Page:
Least privilege

Users (and programs) should only be given the minimum access rights to complete their tasks. The default access should be none, and then access should be granted as needed, on an individual basis, or based on well-defined roles within the organization. Temporary access can also be granted.

Least common mechanism

This means that one should minimize the amount of mechanisms and/or equipment that is used by more than one user. A good example of this would be a “room PC” in a training room used by multiple instructors. Does each instructor log in with their own credentials?

Psychological acceptability, a.k.a. ease of use

Users will avoid security measures that get in the way of convenience. A physical analogy would be a dead bolt that requires a key on both the outside and the inside. Some people won’t bother locking it from the inside, especially if their key gets stuck in the lock.

Other best practices like layering, isolation, encapsulation, modularity, and auditability should also be kept in mind.

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Identifying Cyber Attacks, Risks, Vulnerabilities in AV Installations

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Identifying Cyber Attacks, Risks, Vulnerabilities in AV Installations

Your AV installations ARE incredibly vulnerable to cyber threats. The first step to understanding that is learning these cyber attack terms.

This article was originally written by Paul Konikowski, and published on Commercial Integrator on February 12, 2019

I accidentally started a “tweet storm” in January. I shared a recent blog post by an AV installation technician named Anthony Tippy. In his post, “@Tibbbbz” showcases “how vulnerable audiovisual equipment and AV installations are, in hopes of improving security awareness for companies and manufacturers”. It was pretty shocking to see how many devices he could gain access to online.

Readers may have also heard about the Crestron TSW-XX60 and MC3 vulnerabilities, or “vulns”, uncovered by Ricky “@HeadlessZeke” Lawshae in 2018.

Other vulnerable AV products can be found by searching brands in the NIST National Vulnerability Database as well as the advisories issued by the Industrial Control System-Cyber Emergency Response Team (ICS-CERT).

Most of these vulns can be patched by updating the firmware, securing the network, and/or enabling the passwords on the devices.

But uncovering and patching these device vulnerabilities is only one aspect of securing AV installations. Securing and segmenting the network is another obvious one, and I will leave that topic to the experts.

But just as importantly, it is also imperative for readers to understand the other possible cyber threats, the different types of cyber risks, and other basic terminology used in cybersecurity policy discussions.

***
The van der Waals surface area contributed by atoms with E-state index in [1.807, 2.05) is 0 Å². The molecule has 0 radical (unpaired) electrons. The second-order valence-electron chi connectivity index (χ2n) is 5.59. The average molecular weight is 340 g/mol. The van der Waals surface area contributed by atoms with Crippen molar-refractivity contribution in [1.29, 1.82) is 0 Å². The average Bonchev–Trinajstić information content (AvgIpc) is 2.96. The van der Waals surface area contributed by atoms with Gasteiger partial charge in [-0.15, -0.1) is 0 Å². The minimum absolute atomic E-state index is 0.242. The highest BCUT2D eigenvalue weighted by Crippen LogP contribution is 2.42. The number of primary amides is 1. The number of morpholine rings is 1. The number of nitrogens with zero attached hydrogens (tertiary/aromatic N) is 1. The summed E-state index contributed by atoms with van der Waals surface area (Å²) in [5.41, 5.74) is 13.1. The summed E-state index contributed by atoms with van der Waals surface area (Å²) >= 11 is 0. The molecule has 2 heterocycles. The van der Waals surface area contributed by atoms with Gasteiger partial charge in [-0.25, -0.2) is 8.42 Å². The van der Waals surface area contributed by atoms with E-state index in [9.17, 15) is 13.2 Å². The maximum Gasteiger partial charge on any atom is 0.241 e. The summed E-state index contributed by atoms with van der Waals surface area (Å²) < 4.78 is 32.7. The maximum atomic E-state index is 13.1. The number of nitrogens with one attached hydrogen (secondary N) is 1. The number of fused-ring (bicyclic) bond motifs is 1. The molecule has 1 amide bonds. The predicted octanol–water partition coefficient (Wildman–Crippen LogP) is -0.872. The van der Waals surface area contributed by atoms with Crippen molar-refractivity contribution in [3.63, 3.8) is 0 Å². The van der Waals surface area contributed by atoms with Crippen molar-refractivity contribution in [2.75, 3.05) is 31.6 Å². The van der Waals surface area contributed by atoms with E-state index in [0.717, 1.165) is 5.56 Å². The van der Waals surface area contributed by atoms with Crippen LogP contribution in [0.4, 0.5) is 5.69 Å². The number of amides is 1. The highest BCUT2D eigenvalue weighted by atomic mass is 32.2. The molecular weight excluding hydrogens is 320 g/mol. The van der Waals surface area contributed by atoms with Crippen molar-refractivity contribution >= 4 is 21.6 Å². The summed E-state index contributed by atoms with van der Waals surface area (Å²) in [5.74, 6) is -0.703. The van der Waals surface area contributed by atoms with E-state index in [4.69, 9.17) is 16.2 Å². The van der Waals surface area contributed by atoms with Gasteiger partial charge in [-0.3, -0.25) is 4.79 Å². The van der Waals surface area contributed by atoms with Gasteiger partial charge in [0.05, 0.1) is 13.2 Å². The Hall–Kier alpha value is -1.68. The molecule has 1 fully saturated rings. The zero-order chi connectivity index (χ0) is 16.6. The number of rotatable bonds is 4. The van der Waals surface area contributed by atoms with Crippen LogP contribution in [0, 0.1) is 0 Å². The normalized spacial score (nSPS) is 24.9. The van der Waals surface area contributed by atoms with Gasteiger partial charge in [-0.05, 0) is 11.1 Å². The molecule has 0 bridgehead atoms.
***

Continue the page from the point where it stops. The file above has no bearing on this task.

One of the best analogies I have heard is, a vulnerability is like a glass window, and a threat is like a rock that can break it.

Continuing on this analogy, a threat actor is the person throwing the rock, and the risk is the cost of replacing the window, as well as anything that was stolen while the window was broken.
There are three areas of risks when it comes to cybersecurity:
1. Business

  • Hackers can steal valuable data and account information. In other cases, the services you provide to your clients may be disrupted, if your communication networks are unavailable.

2. Reputation

  • What comes to your mind when I say Equifax, Target, Sony Pictures, and Yahoo!? Even if companies address their vulns, their reputations, and their stock prices, can suffer.

3. Legal

  • Class action lawsuits and regulatory hearings are not cheap. Some CEOs end up in jail.

Similarly, we can divide cyber threats into four basic categories and provide an example of each:
1. Unintentional External

  • An outside client unknowingly sends an attachment with a virus on it.

2. Unintentional Internal

  • An employee uses an infected USB drive they got at a trade show.

3. Malicious Internal

  • A retiring employee who purposely deletes files on their last day of work.

4. Malicious External

  • Hackers, vandals, terrorists, nation-states, or even business competitors.

More Valuable Cyber Attack Terms

An attack surface is basically all of the exploitable vulnerabilities in AV installations, including open ports on servers, applications both outside and inside of the firewall, and any software that processes incoming data, email, and attachments.

It also includes humans who may be prone to errors, or social engineering. Adding new types of AV devices to an organization’s ecosystem is said to increase the cyberattack surface area.

An attack vector, Victor, is the exact means or the path within the surface area that a hacker uses gain access to a computer or network server. Attack vectors enable hackers to exploit a system’s vulnerabilities, including the human element.

For example, if I call a website, or your corporate IT helpdesk, and I ask them to reset a password, will they bother to verify I am actually who I say that I am?

Attack vectors can be easily confused with an attacker’s capabilities, which are the collection of various methods and skills he or she can use to launch an attack.

The difference here is that capabilities describe the attacker, whereas attack surfaces and vectors are about a particular victim and attack.

Going back to the broken window analogy, capabilities are something the threat actor would carry with them, like a backpack full of rocks, a crossbow, and a BB gun.

They may chose different ones for different houses, or they may use similar attack vectors, depending on the attack surfaces, or vulnerabilities, of each house.

Now that we’ve covered the basic terminology, I invite readers to join in the next AV security tweet storm, forecast for February 17, during the weekly #AVinTheAM chat.

It’s easy to participate, just get on the Twitter anytime after 8am Eastern on any given Sunday, and search the hashtag #AVinTheAM.

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Proofpoint ($PFPT) Releases Solution To Detect and Respond To Compromised Microsoft Office 365 Accounts